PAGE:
Two significant and profound examples concern the theory of superconductivity and the the thermoelectric effect.
Example one: electromagnetic response of a superconductor
Consider the frequency and wavevector dependence of the current-current correlation function, denoted Lambda(q,omega) below, where q is the wavevector and omega the frequency. The q to 0 limit can also be viewed as taking the thermodynamic limit.
The following equations are taken from an important 1993 paper Insulator, metal, or superconductor: the criteria by Doug Scalapino, Steve White, and Shoucheng Zhang
The first equation defines the superfluid density D_s, and the last one the Drude weight D. The two quantities are equal in a BCS superconductor but are not equal in a non-superconducting metal or in unconventional superconductors such as cuprates or organic charge transfer salts.
The second equation is required by gauge invariance. Comparing to the first equation we see that one gets a different answer depending on the order in which q_x (parallel to the current) and q_y goes to zero.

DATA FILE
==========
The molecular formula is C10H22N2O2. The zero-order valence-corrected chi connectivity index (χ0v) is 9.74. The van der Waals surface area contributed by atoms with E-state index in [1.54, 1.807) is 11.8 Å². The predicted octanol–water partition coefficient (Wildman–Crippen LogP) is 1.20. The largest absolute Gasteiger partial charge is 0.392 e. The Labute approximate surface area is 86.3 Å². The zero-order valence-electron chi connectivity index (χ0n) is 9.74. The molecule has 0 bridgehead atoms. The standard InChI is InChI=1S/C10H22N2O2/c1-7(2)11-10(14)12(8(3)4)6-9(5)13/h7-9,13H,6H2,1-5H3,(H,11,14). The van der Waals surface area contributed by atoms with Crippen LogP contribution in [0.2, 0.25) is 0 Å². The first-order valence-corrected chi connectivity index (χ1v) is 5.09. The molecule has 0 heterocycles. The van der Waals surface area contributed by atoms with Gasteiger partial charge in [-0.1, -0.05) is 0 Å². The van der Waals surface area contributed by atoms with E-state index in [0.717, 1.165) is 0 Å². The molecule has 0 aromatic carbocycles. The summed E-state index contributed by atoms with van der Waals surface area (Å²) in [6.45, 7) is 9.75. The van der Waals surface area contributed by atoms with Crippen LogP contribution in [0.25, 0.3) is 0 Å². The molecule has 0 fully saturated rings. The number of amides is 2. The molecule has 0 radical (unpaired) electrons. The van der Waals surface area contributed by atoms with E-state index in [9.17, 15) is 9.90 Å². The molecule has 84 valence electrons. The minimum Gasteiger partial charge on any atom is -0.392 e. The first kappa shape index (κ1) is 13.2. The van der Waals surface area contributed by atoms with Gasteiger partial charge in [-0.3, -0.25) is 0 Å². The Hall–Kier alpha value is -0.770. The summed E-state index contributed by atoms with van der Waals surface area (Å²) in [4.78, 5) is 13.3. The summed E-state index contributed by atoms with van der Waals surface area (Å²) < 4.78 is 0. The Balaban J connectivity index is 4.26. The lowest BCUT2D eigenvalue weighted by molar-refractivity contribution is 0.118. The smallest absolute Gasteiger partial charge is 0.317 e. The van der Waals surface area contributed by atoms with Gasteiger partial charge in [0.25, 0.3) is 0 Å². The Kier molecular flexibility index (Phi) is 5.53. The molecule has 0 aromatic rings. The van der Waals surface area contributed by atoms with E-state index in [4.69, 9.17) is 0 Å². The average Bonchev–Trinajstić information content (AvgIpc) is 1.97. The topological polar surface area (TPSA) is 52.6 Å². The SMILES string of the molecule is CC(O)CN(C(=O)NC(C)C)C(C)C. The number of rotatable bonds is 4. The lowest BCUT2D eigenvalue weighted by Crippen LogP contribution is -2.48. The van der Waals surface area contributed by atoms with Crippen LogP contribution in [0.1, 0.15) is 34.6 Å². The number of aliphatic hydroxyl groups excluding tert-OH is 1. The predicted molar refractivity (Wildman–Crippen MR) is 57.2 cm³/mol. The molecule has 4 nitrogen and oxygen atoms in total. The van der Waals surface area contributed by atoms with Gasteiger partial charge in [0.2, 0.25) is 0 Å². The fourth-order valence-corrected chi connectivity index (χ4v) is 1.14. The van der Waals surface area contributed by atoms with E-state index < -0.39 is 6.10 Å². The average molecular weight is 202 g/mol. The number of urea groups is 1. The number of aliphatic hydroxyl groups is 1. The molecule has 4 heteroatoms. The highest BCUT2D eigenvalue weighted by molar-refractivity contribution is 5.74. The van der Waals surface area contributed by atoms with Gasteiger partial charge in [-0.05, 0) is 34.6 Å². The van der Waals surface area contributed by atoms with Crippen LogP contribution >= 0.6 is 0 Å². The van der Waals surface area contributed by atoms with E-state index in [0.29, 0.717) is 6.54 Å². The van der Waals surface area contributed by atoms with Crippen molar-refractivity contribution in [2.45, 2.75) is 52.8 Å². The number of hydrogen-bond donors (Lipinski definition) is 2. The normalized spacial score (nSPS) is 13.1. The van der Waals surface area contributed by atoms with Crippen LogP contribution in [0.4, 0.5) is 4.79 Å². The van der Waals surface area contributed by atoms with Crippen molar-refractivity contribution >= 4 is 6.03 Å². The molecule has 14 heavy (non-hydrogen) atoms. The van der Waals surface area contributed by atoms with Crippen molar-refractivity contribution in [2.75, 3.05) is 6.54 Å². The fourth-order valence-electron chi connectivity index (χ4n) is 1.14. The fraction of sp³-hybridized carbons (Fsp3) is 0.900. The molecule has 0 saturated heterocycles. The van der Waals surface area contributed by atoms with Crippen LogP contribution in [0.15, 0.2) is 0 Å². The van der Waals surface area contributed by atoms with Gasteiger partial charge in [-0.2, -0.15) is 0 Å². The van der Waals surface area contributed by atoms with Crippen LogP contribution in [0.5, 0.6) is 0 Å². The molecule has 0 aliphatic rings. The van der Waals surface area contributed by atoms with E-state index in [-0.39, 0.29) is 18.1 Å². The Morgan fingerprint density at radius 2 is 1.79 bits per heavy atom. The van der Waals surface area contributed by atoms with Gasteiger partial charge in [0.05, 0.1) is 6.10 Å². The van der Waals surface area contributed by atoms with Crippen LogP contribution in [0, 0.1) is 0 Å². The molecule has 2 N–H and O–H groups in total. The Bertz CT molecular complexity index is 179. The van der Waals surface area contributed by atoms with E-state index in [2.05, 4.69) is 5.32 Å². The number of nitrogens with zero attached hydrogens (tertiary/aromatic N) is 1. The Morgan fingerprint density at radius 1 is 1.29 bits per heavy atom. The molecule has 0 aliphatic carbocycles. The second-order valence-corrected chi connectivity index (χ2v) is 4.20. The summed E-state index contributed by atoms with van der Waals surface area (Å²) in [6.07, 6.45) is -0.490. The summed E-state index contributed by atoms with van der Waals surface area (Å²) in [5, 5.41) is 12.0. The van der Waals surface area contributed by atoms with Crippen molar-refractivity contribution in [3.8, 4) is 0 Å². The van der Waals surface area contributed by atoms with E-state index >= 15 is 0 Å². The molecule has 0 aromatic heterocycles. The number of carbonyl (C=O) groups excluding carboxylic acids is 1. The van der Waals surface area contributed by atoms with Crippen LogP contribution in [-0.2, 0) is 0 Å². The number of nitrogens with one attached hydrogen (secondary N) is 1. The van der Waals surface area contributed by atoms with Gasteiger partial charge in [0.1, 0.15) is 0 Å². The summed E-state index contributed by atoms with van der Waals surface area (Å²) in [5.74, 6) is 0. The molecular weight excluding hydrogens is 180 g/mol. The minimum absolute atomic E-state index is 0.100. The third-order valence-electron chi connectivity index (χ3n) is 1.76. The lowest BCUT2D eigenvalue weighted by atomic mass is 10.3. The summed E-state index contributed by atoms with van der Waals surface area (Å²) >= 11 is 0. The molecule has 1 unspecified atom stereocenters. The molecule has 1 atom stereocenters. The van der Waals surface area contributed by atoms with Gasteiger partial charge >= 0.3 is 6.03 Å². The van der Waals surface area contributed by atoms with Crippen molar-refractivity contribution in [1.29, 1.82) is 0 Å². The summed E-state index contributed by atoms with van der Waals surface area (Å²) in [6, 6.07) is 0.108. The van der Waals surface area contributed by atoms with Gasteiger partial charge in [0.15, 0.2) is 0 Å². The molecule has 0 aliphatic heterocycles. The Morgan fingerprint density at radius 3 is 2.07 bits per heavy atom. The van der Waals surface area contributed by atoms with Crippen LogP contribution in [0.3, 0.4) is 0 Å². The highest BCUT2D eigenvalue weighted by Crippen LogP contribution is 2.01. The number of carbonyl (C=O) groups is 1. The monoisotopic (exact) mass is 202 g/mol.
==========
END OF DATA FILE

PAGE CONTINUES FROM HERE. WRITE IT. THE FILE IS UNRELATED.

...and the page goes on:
Example two: thermoelectric response
A very elegant 2010 paper Kelvin formula for thermopower, Michael Peterson and Sriram Shastry considered the significance of taking limits in different orders. They started with the exact Kubo expression for the frequency and wavevector dependent thermoelectric response S(q,omega).
The correct value for the Seebeck coefficient is obtained by first taking the q to 0 (i.e. thermodynamic limit of infinite system size) and then taking the static (omega to 0) limit. However, if one reverses the order of these two limits S(q,omega) reduces to Kelvin's (1854) formula which gives the Seebeck coefficient (n.b. a transport property) in terms of purely thermodynamical variables, i.e. S is proportional to the derivative of the chemical potential with respect to temperature. This formula is only approximate, but is very useful particularly for getting magnitudes and trends.
The slide below from a 2012 talk by Shastry nicely summarises the above.